Saturday, January 31, 2009

The Chicken Dance

Mesa is home to tens of thousands of "snowbirds" from Boise, Edmonton, Toronto, Detroit, Minneapolis and other points north- they spend the winter months here in Arizona. Last year, one of the RV parks here in town hired me to play at a dinner/dance for the aforementioned snowbirds. They have a club house that is just about as nice as any of the hotels or golf clubs. It is a job that I would normally have referred to another- perhaps older- DJ but since I was still the new guy in Arizona, I took the job. As I arrived that night in a velvet Jimi Hendrix jacket and some Gene Simmons type boots and various other leather and chrome implements, they looked at me like they were smelling onions, but I quickly won their confidence and before the night was out, they were swinging from the chandeliers! That night, they hired me back for one more event before they headed north in early April. Today, I played for the 40th birthday of the RV park. They filled the room to its 300 person capacity for lunch at noon, cake at 1PM and dancing until 4PM.

Afternoon events are tough on dancing in any case so I was not expecting much but intended to give it my best shot. The room had some lovely skylights that really lit up the room mid-day. I was there a bit early and began with some music to enjoy while they were making final preparations for lunch and that's when the day started to slide down the rathole.

The activities director at the RV park wished to make the announcements. She had her own wireless mic and although I would have done it for her she was adamant that she should do it. She was already plugged in to their house sound system. She indicated that she would release the tables one at a time to go get food and because of the poor quality of the house system, lots of people couldn't hear her (She didn't "command" the room either, like I would have) So lots of people began getting in line and she started shouting over the mic for them to SIT THEMSELVES DOWN and that SHE would release them! Then she skipped the tables that had dared attempt to get in the lunch line uninvited and didn't come back to them until all other tables were served. Retirees can be a bit cranky and this was not sitting well with them.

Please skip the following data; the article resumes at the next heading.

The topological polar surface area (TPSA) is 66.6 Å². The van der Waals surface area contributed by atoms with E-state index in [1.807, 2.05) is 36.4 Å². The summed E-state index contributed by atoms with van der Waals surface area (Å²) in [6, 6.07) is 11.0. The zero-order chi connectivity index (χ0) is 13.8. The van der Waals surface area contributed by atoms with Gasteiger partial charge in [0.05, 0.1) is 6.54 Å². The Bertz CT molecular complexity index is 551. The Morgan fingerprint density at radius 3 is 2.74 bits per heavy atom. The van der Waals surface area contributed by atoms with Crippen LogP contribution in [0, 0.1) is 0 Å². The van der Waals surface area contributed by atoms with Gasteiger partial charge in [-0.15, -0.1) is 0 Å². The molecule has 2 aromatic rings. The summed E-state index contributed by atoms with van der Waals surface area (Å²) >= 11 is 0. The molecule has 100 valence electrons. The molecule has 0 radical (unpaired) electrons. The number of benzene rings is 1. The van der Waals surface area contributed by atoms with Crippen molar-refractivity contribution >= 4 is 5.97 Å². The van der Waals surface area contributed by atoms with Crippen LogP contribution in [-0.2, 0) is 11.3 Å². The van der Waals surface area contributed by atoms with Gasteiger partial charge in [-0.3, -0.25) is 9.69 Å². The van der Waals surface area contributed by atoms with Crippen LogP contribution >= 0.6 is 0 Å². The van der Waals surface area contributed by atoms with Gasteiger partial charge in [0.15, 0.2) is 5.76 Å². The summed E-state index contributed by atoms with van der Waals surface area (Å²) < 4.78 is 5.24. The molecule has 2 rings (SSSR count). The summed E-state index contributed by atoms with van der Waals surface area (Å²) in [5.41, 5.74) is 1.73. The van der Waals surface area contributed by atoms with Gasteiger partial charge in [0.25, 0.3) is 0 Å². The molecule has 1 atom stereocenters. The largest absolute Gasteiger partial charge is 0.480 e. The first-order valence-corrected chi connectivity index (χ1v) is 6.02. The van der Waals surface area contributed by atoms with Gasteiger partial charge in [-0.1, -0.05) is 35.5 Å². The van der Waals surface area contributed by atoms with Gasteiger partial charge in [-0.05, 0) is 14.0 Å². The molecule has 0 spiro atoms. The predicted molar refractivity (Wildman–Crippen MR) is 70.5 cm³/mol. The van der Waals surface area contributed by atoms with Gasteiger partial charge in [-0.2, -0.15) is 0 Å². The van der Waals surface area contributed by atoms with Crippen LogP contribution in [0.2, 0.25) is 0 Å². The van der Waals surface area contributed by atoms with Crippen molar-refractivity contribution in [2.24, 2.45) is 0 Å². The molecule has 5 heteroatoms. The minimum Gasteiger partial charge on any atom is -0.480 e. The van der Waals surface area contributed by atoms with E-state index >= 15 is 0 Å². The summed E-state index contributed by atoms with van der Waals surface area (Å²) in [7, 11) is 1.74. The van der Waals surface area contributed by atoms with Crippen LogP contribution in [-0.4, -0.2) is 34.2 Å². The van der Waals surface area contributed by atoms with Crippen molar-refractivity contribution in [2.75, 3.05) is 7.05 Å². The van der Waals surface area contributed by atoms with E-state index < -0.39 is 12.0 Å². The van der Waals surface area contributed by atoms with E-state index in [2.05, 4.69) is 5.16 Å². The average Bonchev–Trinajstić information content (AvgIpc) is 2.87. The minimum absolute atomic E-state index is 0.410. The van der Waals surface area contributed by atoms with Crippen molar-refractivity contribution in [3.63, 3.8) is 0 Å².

The caterer was grilling up some chicken halves. Sounds lovely doesn't it? After being shouted at and then finally served, a few people started walking back up to the chow line with bloody chicken, then a few more, and more. Finally those who had been skipped over, who were finally in line, were told to sit down again- that they were going to go and throw the chicken back on the grill.

I can't fathom what caterer would want to accept the liability of cooking raw chicken on a charcoal grill in a mobile application in any case, particularly with recent salmonella scares in the peanut industry. Salmonella is common in raw chicken! I would have thought they would pressure boil it first to insure that it is cooked safely and then transport it to the event and throw it on the grill for some color and some flavor. I'm just an idiot DJ, what do I know? As quickly as the meal was over, the room cleared out, we went from 300 people to 35. I had about 24 of the 35 dancing at one point to Elvis Presley's "All Shook Up" and then we went down to about 18 people at 2PM and then we were down to about 8 people at 2:15PM.

They were having a drawing for a $300 gasoline card at 3:45 and you had to be present to win... about 150 people came back at 3:40 and were gone at 3:46. During the quiet time, I re-packed all of the non-essential equipment and put two of the four speakers back in the van. After the drawing, I played Van Halen's "Happy Trails" and was out the door at about 3:55. It's just after 4PM on a Saturday and I'm home from work already.

I'm sure some heads are gonna roll on Monday at the RV park.

Friday, January 23, 2009

Call me Aretha... or Diana

I found this photo on the blog of a photographer that I see around the industry fairly regularly. Cindy Reeves Photography does great work and she was nice enough to give me this photo as a professional courtesy. This was taken at a wedding that she and I worked at recently at Pebble Creek Golf Club. Here's a link to see her work